Any number of issues are relevant to a breakup in a marriage. Some Washington couples decide to go their separate ways, simply because they have drifted apart after many years together or because they have irreconcilable differences. In other cases, however, domestic violence is a key factor in divorce, and men are often the victims.
If you have been struggling in a marriage as a man who has fallen victim to domestic violence, the top priority is for you to be safe. You are not alone in your suffering, as domestic violence against men is a lot more prolific than many people might realize.
Male victims of domestic violence often have backgrounds in common
Studies show that men who have suffered from domestic violence from a spouse or a non-married partner often have come from a background where they suffered similar abuse as a child. In fact, anywhere from 10% to 40% of male victims of domestic violence say they were mentally, physically or sexually abused in their youth.
Domestic violence injuries affect more than physical health
If you are dealing with abuse from a spouse whom you are supposed to be able to trust to love and care for you, physical damages might only be part of the whole picture. As a victim of domestic violence, you might also suffer severe emotional trauma. It is not uncommon for people in similar situations to have Post Traumatic Stress Disorder.
You might also experience depression or high levels of anxiety, to the point that you have difficulty functioning in your daily life. Nightmares, fearfulness and a general feeling of unrest are also implications that may surface because of domestic violence. It is always a good idea to seek outside support to help you be safe and to aid you in recovery.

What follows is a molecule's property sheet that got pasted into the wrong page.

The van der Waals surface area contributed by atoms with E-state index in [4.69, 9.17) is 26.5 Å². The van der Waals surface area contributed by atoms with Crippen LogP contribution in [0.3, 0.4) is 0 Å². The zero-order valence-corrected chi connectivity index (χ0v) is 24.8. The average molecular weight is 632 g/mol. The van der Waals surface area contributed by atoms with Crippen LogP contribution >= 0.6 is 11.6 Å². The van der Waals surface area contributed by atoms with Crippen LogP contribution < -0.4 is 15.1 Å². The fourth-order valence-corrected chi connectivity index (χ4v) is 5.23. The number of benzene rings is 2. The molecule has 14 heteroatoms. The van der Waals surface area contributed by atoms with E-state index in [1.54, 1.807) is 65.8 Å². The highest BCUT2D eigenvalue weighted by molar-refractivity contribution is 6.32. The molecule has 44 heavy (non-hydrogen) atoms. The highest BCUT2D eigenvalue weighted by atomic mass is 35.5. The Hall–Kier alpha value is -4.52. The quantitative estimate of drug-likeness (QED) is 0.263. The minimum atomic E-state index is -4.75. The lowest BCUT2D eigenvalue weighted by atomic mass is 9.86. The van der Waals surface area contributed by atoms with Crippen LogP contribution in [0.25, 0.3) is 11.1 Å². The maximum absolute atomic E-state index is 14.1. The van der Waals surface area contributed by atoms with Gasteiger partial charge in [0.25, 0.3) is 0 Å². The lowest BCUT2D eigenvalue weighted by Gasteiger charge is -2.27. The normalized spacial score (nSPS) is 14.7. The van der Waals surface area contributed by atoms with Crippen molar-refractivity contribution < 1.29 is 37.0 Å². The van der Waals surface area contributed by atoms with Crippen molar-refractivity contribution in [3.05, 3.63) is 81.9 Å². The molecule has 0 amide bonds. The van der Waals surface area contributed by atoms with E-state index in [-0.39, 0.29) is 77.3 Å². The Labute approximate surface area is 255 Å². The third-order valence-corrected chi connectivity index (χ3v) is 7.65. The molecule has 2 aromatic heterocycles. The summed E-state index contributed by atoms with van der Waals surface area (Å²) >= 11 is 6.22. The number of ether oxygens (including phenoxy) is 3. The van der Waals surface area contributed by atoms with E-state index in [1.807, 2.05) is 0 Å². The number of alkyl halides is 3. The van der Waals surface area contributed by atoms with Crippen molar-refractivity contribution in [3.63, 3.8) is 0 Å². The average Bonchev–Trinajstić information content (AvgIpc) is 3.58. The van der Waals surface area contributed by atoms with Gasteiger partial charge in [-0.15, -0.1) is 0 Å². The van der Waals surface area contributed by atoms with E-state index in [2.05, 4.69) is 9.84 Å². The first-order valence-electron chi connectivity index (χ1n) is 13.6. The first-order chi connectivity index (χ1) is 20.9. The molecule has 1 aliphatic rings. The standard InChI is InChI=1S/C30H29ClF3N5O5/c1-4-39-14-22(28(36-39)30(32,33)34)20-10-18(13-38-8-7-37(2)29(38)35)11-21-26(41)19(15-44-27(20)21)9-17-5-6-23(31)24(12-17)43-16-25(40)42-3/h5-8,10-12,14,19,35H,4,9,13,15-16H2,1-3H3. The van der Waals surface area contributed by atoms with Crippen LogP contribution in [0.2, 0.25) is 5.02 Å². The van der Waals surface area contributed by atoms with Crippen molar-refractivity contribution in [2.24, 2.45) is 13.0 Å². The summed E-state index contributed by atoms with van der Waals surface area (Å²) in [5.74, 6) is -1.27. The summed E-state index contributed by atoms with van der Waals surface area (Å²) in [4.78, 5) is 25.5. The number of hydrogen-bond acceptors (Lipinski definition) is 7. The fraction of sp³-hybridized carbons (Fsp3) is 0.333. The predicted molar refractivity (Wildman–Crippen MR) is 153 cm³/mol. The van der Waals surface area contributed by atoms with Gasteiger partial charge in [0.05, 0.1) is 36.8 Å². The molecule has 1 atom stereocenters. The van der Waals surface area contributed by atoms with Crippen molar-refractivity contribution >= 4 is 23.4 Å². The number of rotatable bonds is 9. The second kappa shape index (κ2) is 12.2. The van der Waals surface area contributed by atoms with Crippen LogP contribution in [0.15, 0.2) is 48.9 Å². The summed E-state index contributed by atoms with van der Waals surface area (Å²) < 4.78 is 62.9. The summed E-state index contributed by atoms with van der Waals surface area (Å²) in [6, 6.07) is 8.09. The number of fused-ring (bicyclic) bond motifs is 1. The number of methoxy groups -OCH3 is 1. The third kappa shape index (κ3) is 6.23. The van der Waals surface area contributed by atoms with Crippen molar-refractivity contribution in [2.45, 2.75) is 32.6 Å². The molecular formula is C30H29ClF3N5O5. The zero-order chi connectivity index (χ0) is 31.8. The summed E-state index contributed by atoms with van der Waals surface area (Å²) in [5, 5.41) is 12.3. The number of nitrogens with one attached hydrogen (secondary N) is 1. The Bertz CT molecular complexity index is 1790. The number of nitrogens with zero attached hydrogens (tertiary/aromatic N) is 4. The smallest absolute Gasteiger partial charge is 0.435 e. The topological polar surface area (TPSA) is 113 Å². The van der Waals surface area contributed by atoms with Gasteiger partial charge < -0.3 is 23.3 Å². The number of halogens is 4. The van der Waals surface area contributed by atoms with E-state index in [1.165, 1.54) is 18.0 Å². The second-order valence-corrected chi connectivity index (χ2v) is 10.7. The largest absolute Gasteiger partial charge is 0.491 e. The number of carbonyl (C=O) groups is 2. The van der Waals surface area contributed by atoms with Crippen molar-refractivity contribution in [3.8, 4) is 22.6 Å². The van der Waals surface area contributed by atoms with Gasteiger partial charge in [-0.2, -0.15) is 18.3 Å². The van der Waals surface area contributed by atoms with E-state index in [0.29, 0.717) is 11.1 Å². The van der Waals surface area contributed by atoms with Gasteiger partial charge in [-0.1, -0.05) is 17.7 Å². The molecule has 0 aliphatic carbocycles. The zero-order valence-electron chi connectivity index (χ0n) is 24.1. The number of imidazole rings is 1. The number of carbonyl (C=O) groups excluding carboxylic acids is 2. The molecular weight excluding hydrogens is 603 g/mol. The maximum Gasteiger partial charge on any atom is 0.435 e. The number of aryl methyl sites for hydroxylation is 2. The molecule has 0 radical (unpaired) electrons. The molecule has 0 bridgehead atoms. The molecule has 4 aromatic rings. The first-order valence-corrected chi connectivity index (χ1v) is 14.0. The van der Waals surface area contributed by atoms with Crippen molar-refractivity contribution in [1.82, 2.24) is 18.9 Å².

Addressing these issues as part of a divorce
If you are one of many men in Washington who are filing for divorce this year, the issues regarding domestic violence against you will no doubt be up for discussion in court. Especially if law enforcement has been involved in your case, details regarding such incidents are something a family court judge would want to know and may affect your settlement.
If you also happen to be a parent who is concerned for the safety and well-being of his children, the issue of spousal abuse may be relevant to your child custody proceedings, as well. Even if you do not believe that your spouse has physically abused your children, the violence committed against you may have taken a severe emotional toll on them. The judge overseeing your case will make decisions with your safety and your children’s well-being in mind.